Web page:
mindfulness and addiction

When does craving become addiction?

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Joan Duncan Oliver, Tricycle: Only two things have I ever craved as much as life itself: drink and a man. To save my life, I had to give up the drink. To give up the drink, I had to give up the man.

My desire for both was total, visceral: passion seeking its own DNA. The bond was physical, emotional, spiritual, chemical—drink, man, and I locked in a menage a trois.

It began, however, as a folie á deux. Alcohol was my first love: a constant, if feckless …

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Turning towards the sting of suffering

Tattoo of three arrows on a man's back, surrounded by inflamed skin

Suffering is the beginning of the path.

What is suffering? It’s traditionally described as an ill fitting wheel on a chariot. I tend to think of a buckled wheel on my bicycle. It’s a bumpy unsatisfactory journey from A to B. However suffering can be an invitation for us to do the work.

The Buddha has done the work for us. All we need to do is practice. When the Prince became distressed at the sight of aging, sickness and death, he stepped onto the path. He was inspired by a mendicant who was radiating peace and begging for alms. With great energy, faith, meditation, concentration and wisdom, he found an end to suffering and laid out the map of the four noble truths and the eightfold path.

While these teachings may seem too much to take on, we can begin doing the work by turning towards the unpleasant. When we turn towards the unpleasant, it takes the longevity out of suffering.

However, many of us find it difficult to face the sting of unpleasantness. Somebody gives us feedback, and there is the sting of sensations arising in the body, if we face the unpleasantness that arises in the body, the stinger will dissolve with time.

When a bee stings us, the best thing we can do is turn towards the sting and pull the stinger out. We must do the same when we have been stung by an external or internal action. We must embrace the entire experience of the human condition.

If we turn away from the sensations in the body, the stinger will calcify and our suffering will multiply.

Turning away from the sting of unpleasantness is limited, because when we do, we are resisting our pain. Shinzen Young says Pain x Resistance = suffering. Our resistance is manifested in our choice of distractions.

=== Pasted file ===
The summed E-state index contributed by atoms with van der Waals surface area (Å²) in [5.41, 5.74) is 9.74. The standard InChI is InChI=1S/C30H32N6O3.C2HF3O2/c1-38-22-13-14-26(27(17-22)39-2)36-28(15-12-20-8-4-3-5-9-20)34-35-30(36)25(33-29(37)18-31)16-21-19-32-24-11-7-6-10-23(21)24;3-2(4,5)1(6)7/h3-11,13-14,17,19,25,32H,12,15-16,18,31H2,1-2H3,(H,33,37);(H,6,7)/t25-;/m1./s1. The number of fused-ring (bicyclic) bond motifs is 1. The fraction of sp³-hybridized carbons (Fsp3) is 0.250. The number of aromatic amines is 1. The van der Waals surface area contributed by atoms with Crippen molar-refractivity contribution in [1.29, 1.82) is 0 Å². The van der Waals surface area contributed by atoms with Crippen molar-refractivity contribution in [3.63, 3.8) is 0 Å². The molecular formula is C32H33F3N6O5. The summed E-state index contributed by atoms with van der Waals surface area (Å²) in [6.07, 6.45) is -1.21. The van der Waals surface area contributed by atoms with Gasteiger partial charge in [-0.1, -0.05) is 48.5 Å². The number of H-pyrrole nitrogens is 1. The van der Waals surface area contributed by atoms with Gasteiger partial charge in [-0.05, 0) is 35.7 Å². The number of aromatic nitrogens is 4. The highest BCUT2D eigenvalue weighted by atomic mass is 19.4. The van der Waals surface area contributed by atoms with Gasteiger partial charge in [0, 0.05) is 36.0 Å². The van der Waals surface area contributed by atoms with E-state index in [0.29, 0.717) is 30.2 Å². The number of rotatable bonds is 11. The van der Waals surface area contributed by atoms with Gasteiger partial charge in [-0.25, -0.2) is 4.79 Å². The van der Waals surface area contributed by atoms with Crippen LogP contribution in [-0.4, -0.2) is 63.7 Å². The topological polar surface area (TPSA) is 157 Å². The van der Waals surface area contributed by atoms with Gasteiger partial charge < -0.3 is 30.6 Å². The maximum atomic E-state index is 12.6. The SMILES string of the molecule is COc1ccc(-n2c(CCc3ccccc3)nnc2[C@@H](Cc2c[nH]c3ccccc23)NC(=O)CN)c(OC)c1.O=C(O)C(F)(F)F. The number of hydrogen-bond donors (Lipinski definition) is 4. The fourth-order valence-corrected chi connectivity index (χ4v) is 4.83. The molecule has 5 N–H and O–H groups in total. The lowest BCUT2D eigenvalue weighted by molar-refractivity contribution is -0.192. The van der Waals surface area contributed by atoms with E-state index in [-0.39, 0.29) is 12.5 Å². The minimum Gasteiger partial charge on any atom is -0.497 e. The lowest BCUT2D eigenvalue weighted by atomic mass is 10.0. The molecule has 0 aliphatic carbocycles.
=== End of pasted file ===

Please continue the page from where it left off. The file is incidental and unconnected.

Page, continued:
In the short term, the bottle of booze, the line of coke, the shot of heroin, even the blast of rage, may seem to take the sting out of the unpleasant. And it does for a while, as we become numb, but once the effects have worn off our suffering has multiplied.

When we turn away from our experience of sensations it put us on the wheel of becoming, the wheel of cyclic existence, the wheel of life. This wheel is a traditional Buddhist teaching on birth, death and our existence in Samsara. Samsara being the total confusion and creation of our inner and external worlds.

At the hub of this wheel is the pig that represents ignorance (delusion). In India it was seen the pig slept in the dirtiest places and ate what ever was fed to it.

Some of us with addictions have slept in some the dirtiest or most dangerous places and have eaten what ever has been fed to us. And that includes dirty drugs, or drinking methylated spirits.

The pig chases the snake. The snake represents aversions/hatred. It’s said that snakes will strike or be aroused at the slightest of touch. Many of us are like this too, we can blow up at the slightest thing and live our life on edge. The snake chases the cock.

The cock represents attachment/greed. The cock is symbolic of those birds that are often attached to their partners. Those of us with addictions are attached to our choice of distraction.

The cock chases the pig, the pig chases the snake and the snake chases the cock, as if they were on a vicious cycle of suffering. They move around and around the hub chasing each others tails.

Every time we turn to our choice of distraction we become one of these creatures running around and around chasing our tails.

Liberation from the Wheel of Life does not mean escape, the Buddha implied. It means clear perception of oneself, of the entire range of the human experience.

Prince Siddhartha vowed to find an end of suffering. He did not vow to gain enlightenment. We must stop chasing enlightenment, those blissful highs, and turn towards our own suffering if we are to gain liberation.

Join me online in July – A course working with our feelings, thoughts, awareness and addictions.

For a free sample of the first chapter, book study and 21 meditations of “Eight Step Recovery – Using The Buddha’s Teachings To Overcome Addiction,” please email: eightstepsrecovery@gmail.com.

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Help, I need my device

phone addiction

I used to begin my day with a cigarette and a cup of a coffee. Now I begin my day with a meditation and a cup of coffee. But I have to admit, increasingly I can see that my day often begins with looking at one of my devices.

How many of you begin your day with the cell phone, the iPad, or the computer?

I was asked to do some training on digital addiction with some artists and geeks, and I was alarmed after some research to realize that I too am teetering into digital addiction.

If we rely on the dictionary definition of addiction, ‘the fact or condition of being addicted to a particular substance, thing or activity, or a dependency, dependence, habit or problem’, we can at least begin to entertain the idea that many of us fall into the category of digital addiction.